20Time to spend;time to mend.Time to hate;time to wait.Time is the essence;time is the key.Time will tell uswhat we will be.Time is the enemy;time is the proof.Time will eventuallyshow us the truth.Time is a mystery;time is a measure.Time for us isvalued treasure.Time to cry . . .Time to die.Valued Treasueby Chris R. Carey
22Time to spend;time to mend.Time to hate;time to wait.Time is the essence;time is the key.Time will tell uswhat we will be.Time is the enemy;time is the proof.Time will eventuallyshow us the truth.Time is a mystery;time is a measure.Time for us isvalued treasure.Time to cry . . .Time to die.Valued Treasueby Chris R. Carey
23So, which is the repeated key word or phrase? Fairly obvious, huh?
24RefrainThe repetition of one or more phrases or lines at the end of a stanza.It can also be an entire stanza that is repeated periodically throughout a poem, kind of like a chorus of a song.
25Remember this Phenomenal Woman by Maya Angelou Pretty women wonder where my secret lies.I’m not cute or built to suit a fashion model’s sizeBut when I start to tell them,They think I’m telling lies.I say,It’s in the reach of my arms,The span of my hips,The stride of my step,The curl of my lips.I’m a womanPhenomenally.Phenomenal woman,That’s me.Remember this
26Look familiar? That is refrain. I walk into a roomJust as cool as you please,And to a man,The fellows stand orFall down on their knees.Then they swarm around me,A hive of honey bees.I say,It’s the fire in my eyes,And the flash of my teeth,The swing of my waist,And the joy in my feet.I’m a womanPhenomenally.Phenomenal woman,That’s me.Men themselves have wonderedWhat they see in me.They try so muchBut they can’t touchMy inner mystery.When I try to show them,They say they still can’t see.I say,It’s in the arch of my back,The sun of my smile,. . .The grace of my style.I’m a womanPhenomenally.Phenomenal woman,That’s me.Look familiar?That is refrain.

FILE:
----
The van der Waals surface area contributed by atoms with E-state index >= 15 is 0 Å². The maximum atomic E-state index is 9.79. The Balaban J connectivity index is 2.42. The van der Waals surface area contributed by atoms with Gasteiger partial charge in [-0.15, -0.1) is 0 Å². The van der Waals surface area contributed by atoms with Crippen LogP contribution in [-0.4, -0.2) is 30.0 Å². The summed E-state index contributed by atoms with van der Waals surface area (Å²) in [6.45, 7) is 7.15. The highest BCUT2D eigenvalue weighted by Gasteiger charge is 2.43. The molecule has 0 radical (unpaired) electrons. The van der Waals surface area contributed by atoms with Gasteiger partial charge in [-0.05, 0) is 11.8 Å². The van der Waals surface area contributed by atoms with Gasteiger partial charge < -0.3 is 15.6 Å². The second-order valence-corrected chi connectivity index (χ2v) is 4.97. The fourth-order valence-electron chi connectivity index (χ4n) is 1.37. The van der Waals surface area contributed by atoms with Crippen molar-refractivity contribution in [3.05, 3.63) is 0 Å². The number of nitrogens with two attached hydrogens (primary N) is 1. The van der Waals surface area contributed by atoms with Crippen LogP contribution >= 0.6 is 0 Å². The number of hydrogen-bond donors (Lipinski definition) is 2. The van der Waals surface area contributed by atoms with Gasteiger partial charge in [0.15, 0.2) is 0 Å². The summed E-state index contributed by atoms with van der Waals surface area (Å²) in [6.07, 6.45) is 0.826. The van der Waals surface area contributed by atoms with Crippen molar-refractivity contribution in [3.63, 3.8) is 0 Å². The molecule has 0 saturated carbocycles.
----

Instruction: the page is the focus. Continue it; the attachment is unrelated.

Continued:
27SimileA comparison between two usually unrelated things using the word “like” or “as”.Examples:Joe is as hungry as a bear.In the morning, Rae is like an angry lion.
28Let’s see what this looks like in a poem we have never seen before in our lives SimileArs PoeticaBy Archibald MacLeishA poem should be palpable and mute as a globed fruit,Silent as the sleeve-worn stoneOf casement ledges where the moss has grown—A poem should be wordlessAs the flight of birds.SimileSimile
29Metaphor An implied comparison between two usually unrelated things. Examples:Lenny is a snake.Ginny is a mouse when it comes to standing up for herself.The difference betweena simile and a metaphor isthat a simile requires either“like” or “as” to be includedin the comparison, and ametaphor requires thatneither be used.
30The following poem is one big metaphor. When it comes to using a metaphor device in poetry, a poet can either make the entire poem a metaphor for something, or put little metaphors throughout the poem.The following poem is one big metaphor.
31Hyperbole An exaggeration for the sake of emphasis. Examples: I may sweat to death.The blood bank needs a river of blood.
32PersonificationGiving human characteristics to inanimate objects, ideas, or animals.Example:The sun stretched its lazyfingers over the valley.
33SymbolA word or image that signifies something other than what is literally represented.Examples:Dark or black images in poems are often used to symbolize death.Light or white images are often used to symbolize life.
34ImageryUsing words to create a picture in the reader’s mind.
35Free Verse Poetry that follows no rules. Just about anything goes. This does not mean that it uses no devices, it just means that thistype of poetry does not follow traditional conventions such aspunctuation, capitalization, rhyme scheme, rhythm and meter, etc.FogThe fog comeson little cat feet.It sits lookingover harbor and cityon silent haunchesand then, moves on.No RhymeNo RhythmNo MeterThis isfree verse.
36Allusion A reference to another piece of literature or to history. Example: “She hath Dian’s wit” (from Romeo and Juliet).This is an allusion to Roman mythology and thegoddess Diana.The three most common types of allusion refer tomythology, the Bible, and Shakespeare’s writings.
37Poetry should be read aloud! Poetry Outloud National Champion 2009An Evening of Poetry, Music and the Written Word at the White House, President and First Lady ObamaJames Earl Jones reciting from Othello by ShakespeareBilly Collins, “The Dead” with animation